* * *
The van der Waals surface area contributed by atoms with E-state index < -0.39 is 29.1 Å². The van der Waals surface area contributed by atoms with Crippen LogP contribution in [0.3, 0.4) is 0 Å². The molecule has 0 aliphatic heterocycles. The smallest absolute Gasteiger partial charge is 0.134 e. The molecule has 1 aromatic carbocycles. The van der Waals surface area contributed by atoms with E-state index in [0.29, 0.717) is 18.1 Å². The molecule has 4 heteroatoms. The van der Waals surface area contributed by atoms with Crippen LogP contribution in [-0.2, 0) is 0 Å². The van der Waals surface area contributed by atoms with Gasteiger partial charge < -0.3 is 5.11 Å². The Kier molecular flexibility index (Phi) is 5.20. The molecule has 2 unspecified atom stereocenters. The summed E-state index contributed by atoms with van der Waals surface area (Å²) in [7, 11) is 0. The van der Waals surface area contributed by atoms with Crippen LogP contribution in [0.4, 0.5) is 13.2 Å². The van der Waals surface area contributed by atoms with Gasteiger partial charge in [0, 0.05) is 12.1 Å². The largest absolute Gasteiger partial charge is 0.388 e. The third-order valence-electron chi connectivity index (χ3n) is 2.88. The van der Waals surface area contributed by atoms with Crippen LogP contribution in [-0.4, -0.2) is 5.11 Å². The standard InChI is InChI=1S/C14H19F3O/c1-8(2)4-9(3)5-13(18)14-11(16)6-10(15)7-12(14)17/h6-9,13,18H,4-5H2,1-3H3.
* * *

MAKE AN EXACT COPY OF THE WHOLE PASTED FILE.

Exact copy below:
The van der Waals surface area contributed by atoms with E-state index < -0.39 is 29.1 Å². The van der Waals surface area contributed by atoms with Crippen LogP contribution in [0.3, 0.4) is 0 Å². The molecule has 0 aliphatic heterocycles. The smallest absolute Gasteiger partial charge is 0.134 e. The molecule has 1 aromatic carbocycles. The van der Waals surface area contributed by atoms with E-state index in [0.29, 0.717) is 18.1 Å². The molecule has 4 heteroatoms. The van der Waals surface area contributed by atoms with Crippen LogP contribution in [-0.2, 0) is 0 Å². The van der Waals surface area contributed by atoms with Gasteiger partial charge < -0.3 is 5.11 Å². The Kier molecular flexibility index (Phi) is 5.20. The molecule has 2 unspecified atom stereocenters. The summed E-state index contributed by atoms with van der Waals surface area (Å²) in [7, 11) is 0. The van der Waals surface area contributed by atoms with Crippen LogP contribution in [0.4, 0.5) is 13.2 Å². The van der Waals surface area contributed by atoms with Gasteiger partial charge in [0, 0.05) is 12.1 Å². The largest absolute Gasteiger partial charge is 0.388 e. The third-order valence-electron chi connectivity index (χ3n) is 2.88. The van der Waals surface area contributed by atoms with Crippen LogP contribution in [-0.4, -0.2) is 5.11 Å². The standard InChI is InChI=1S/C14H19F3O/c1-8(2)4-9(3)5-13(18)14-11(16)6-10(15)7-12(14)17/h6-9,13,18H,4-5H2,1-3H3.